(5) When the inspection of a piping system shows measured losses, the inspector or the piping engineer shall evaluate those losses. This evaluation shall include: establishing maximum allowable working pressure, performing remaining life calculations, retirement thickness determination and assessment of wall losses from general, local and pitting corrosion.

(6) The inspector or the piping engineer shall review all repairs to Class 1 piping systems. Repairs to other piping classes shall be reviewed by the inspector or piping engineer, or the inspector may give prior authorization for specific repair procedures, provided the inspector has reviewed and approved the competency of the repair organization.

(7) Each owner or user shall maintain records of piping inspections. Records shall include classification, inspection type, inspection interval, inspector, inspection results, and corrective actions taken for all piping systems covered.

(c) Pressure relief devices and valves.

(1) Low pressure piping systems connected to a high pressure piping system shall be protected with pressure relief devices that are set to open at a pressure not to exceed the lowest rated working pressure of any component they protect.

(2) Open-ended pipe lines, bleeder lines and flow lines which can be subjected to pressure shall be securely anchored to prevent swinging, revolving, or whipping.

(3) Safe access shall be provided to all valves, or their remote controls, whenever it is necessary to operate them.

(4) Valves or their remote controls shall be provided with a means of ready and safe access when required by the frequency of operation or the necessity of emergency operation. Included in this classification are:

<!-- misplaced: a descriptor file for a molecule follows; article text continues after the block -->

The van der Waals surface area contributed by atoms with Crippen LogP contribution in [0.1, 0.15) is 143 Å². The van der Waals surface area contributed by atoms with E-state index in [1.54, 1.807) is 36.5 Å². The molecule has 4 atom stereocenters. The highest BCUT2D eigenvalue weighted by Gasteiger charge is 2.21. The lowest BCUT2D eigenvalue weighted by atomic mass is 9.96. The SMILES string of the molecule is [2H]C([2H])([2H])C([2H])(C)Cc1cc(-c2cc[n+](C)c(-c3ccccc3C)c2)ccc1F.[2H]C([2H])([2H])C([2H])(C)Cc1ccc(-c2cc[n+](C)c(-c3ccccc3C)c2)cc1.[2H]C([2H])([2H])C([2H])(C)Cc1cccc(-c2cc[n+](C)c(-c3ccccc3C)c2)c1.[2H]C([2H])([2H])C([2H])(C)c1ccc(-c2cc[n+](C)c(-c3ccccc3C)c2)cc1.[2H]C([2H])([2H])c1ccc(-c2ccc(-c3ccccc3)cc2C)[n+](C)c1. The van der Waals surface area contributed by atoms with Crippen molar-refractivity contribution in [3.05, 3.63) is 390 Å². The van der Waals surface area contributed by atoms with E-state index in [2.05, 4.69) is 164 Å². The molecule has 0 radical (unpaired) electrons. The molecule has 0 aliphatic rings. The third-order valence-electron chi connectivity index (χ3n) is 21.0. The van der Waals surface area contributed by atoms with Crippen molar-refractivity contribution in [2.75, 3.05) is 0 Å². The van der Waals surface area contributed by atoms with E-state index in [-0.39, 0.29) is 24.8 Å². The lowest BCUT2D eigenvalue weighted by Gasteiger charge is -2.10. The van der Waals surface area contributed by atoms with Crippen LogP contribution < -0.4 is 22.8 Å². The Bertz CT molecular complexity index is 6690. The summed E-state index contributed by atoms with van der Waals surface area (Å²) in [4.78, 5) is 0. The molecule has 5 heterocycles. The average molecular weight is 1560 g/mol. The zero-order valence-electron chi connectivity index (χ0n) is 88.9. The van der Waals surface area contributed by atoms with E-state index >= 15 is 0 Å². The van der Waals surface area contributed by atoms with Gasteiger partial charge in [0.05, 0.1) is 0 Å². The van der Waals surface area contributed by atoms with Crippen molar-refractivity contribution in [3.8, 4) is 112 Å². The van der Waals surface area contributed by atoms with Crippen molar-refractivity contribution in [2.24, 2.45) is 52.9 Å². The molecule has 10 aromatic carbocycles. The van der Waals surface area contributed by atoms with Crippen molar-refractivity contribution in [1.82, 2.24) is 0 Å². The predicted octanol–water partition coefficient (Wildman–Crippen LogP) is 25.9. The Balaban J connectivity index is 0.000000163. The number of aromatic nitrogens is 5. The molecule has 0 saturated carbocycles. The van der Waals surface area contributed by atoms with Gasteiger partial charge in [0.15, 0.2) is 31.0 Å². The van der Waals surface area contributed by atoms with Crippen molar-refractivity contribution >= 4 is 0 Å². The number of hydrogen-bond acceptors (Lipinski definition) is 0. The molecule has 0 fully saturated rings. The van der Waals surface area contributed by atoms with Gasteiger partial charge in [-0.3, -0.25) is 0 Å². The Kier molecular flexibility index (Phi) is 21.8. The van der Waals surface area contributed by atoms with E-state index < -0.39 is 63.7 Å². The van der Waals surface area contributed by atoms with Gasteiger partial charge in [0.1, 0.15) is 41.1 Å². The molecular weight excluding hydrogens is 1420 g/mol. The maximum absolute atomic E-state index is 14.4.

(A) Valves manually operated as often as once a shift.

(B) Valves on fuel lines to a plant, unit, or internal combustion engine.

(C) Line valves.

(5) Manually operated valves required for the emergency shutdown of units shall be maintained in operating condition and provided with ready and safe access. Such valves shall plainly indicate whether they are opened or closed.

(6) Quarter turn valves shall be provided with a means to indicate whether the valve is in the open or closed position.

(7) If a permanently attached handle is used on a quarter turn valve, it shall be installed or placed on the valve in such a position that the handle is at right angles to the line when in the closed position, and parallel with the line when in the open position. If compliance with the provisions of the subsection obstructs a passageway or walkway, the handle may be bent so as to provide clearance.

<General Materials (GM) - References, Annotations, or Tables>

Note: Authority cited: Section 142.3, Labor Code. Reference: Section 142.3, Labor Code.


1. Amendment of subsections (a)-(d), new subsections (e)-(h), and new Notefiled 5-8-95; operative 6-7-95 (Register 95, No. 19).

2. Amendment filed 6-26-2006; operative 7-26-2006 (Register 2006, No. 26).